With little fanfare, China has probably started construction on its first indigenously-built aircraft carrier. Images from Chinese social media and satellite imagery from earlier this year, acquired by IHS Jane‘s 360, suggest that the new carrier has been under construction at the Dalian shipyard. The new carrier is reportedly using the same dry dock that was used to upgrade and refurbish the Varyag, a Soviet-designed and built Admiral Kuznetsov-class multirole carrier, into the Liaoning, the People’s Liberation Army-Navy’s sole aircraft carrier. The Liaoning was commissioned three years ago, in September, 2012. Analysts believe that China is planning to field a four-carrier navy. An image posted by a Weibo user earlier this year (above) purports to show progress on the carrier at the Dalian shipyard.
Satellite imagery analysis by Jane‘s reveals some features of the carrier’s physical dimensions. Specifically, the report notes that the dry dock support layout suggests the final carrier will have a hull around 270 meters with a beam of around 35 meters. Imagery in February showed a hull length of “150 to 170 m in length with a beam of about 30 m.” Preparations for the carrier have been ongoing at the Dalian shipyard since at least late-February this year, which is when Jane‘s first acquired satellite imagery. For comparison, the United States’ 100,000 ton Nimitz-class supercarriers feature a hull length of 333 meters with an overall beam of 77 meters and waterline beam measurement of 41 meters. The new Chinese carrier will be smaller than any carrier currently operated by the United States. In all likelihood, it’s final dimensions and tonnage may rival India’s ongoing second indigenous aircraft carrier (IAC-2), the INS Vishal. The Vishal, currently in its design phase, will displace 65,000 tons is 300 meters in length with a beam of 61 meters.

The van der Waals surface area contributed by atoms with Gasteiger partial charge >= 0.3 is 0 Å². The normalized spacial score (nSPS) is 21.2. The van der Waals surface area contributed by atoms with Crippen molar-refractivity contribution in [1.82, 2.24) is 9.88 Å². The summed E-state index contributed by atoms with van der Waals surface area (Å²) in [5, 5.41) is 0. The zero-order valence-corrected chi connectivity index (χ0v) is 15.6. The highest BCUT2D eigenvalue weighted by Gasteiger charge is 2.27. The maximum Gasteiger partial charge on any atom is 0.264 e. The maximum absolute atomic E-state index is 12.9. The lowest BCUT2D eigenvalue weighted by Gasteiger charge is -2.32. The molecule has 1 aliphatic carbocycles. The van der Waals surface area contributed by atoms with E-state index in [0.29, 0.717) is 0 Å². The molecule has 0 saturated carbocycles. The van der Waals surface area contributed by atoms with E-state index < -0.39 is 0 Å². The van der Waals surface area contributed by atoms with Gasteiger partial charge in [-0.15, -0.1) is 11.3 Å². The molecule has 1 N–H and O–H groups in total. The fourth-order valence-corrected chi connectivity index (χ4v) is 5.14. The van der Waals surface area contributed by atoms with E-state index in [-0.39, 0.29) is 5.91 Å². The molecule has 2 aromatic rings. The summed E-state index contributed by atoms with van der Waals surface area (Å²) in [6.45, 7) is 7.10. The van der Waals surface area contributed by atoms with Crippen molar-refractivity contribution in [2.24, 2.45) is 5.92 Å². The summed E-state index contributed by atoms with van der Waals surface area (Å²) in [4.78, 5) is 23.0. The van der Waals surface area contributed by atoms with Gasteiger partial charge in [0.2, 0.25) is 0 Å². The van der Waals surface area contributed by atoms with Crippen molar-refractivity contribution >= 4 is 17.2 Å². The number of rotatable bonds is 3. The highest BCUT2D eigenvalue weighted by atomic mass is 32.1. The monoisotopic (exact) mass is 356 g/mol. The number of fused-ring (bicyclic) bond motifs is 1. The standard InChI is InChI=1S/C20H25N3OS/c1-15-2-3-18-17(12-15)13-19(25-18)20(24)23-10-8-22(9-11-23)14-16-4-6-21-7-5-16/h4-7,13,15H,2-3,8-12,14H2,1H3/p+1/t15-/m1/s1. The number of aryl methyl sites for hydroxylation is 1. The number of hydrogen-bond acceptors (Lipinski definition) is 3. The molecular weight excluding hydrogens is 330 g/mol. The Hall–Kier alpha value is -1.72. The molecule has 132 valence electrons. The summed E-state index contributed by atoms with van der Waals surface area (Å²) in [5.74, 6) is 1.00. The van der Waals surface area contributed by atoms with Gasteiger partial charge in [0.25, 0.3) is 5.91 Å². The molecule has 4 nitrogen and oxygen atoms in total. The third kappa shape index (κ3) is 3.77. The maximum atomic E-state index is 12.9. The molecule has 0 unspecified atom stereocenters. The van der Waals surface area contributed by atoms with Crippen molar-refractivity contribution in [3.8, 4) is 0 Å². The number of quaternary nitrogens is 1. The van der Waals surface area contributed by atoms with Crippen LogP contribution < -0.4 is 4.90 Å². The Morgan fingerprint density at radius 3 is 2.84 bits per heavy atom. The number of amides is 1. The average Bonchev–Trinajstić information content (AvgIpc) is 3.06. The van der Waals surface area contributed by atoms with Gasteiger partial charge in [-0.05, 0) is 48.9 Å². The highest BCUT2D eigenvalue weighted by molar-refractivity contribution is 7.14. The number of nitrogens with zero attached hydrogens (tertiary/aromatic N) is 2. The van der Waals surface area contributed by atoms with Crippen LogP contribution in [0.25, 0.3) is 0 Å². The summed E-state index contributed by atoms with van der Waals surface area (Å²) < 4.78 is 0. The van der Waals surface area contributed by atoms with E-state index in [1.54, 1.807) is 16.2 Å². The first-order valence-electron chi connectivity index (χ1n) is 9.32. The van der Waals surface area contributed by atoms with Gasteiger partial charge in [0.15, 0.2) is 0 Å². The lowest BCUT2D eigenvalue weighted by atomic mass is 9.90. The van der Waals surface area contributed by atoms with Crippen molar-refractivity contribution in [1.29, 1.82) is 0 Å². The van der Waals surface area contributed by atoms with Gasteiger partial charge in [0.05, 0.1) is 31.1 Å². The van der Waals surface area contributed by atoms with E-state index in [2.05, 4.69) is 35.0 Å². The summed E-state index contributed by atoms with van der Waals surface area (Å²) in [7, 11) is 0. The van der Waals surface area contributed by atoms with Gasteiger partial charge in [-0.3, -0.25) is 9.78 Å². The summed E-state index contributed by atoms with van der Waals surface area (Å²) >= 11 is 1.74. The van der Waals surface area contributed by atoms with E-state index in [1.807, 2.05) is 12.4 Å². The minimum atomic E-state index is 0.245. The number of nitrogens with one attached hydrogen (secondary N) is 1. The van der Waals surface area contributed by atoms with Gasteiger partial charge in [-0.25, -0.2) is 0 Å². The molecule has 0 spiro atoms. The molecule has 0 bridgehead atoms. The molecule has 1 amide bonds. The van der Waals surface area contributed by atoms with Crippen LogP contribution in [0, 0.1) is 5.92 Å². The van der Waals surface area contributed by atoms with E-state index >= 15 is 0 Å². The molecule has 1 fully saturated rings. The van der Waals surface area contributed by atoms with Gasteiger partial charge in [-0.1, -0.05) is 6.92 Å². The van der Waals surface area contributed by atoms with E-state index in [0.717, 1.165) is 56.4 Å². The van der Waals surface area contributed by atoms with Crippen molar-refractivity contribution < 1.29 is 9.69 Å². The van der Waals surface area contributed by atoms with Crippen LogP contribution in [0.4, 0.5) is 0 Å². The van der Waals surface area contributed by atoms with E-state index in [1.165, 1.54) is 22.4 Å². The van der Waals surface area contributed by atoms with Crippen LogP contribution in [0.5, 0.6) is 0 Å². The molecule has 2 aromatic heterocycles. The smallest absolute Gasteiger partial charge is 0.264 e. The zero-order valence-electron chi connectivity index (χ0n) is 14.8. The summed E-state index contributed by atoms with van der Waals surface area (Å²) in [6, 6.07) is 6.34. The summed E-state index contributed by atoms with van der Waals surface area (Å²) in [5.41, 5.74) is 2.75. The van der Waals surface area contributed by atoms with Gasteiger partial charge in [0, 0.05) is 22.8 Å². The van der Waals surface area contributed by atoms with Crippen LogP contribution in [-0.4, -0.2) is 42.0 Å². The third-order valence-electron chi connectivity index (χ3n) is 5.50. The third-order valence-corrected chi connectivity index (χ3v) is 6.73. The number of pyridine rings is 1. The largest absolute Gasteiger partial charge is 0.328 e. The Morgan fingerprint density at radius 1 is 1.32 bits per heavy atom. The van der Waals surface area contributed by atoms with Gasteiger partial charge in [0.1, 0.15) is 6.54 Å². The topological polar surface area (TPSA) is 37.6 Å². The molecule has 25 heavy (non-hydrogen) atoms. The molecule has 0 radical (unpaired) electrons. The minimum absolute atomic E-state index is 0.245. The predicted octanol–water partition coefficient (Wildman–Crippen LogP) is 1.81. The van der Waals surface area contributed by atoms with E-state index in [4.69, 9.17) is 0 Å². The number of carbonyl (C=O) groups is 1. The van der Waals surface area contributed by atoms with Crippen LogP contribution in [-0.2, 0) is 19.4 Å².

It shouldn’t come as a surprise that China is already working on constructing its first homemade carriers. The Liaoning was mostly an exercise in prestige. The carrier lacks many of the features that make a carrier like the U.S. Nimitz- and Ford-class supercarriers so formidable. Additionally, its ability to sustain a high sortie rate is limited by its very design. There are several questions that we’ll want to keep an eye on with China’s new homemade carriers. First, are these vessels going to be true flattop carriers or will they be short take-off but arrested recovery (STOBAR) ski-jump carriers (only Russian, Indian, and Chinese carriers use this design)? Second, there is the question of propulsion. It’s incredibly unlikely that China’s first home-made carrier will be nuclear-powered. Rather, expect this ship to be conventionally powered (Dave Majumdar over at The National Interest explores the propulsion issue in some more detail).
Carriers play a curious role in the PLAN’s strategic approach to the region (Greg Austin and I discussed some of the questions around Chinese carriers on an old episode of The Diplomat‘s podcast). In general, China has favored asymmetric anti-access/area-denial systems, but that doesn’t mean it can’t and won’t pursue additional carriers for its fleet. As its latest white paper on defense emphasized, Beijing is looking to bolster its naval capabilities as it emerges as an expeditionary and global naval power. Additionally, with an ever-expanding number of frigates, destroyers, and submarines in its inventory, China will be able to adequately protect its carriers at sea—an important requirement for any navy that wishes to operate expeditionary carrier groups, like the United States.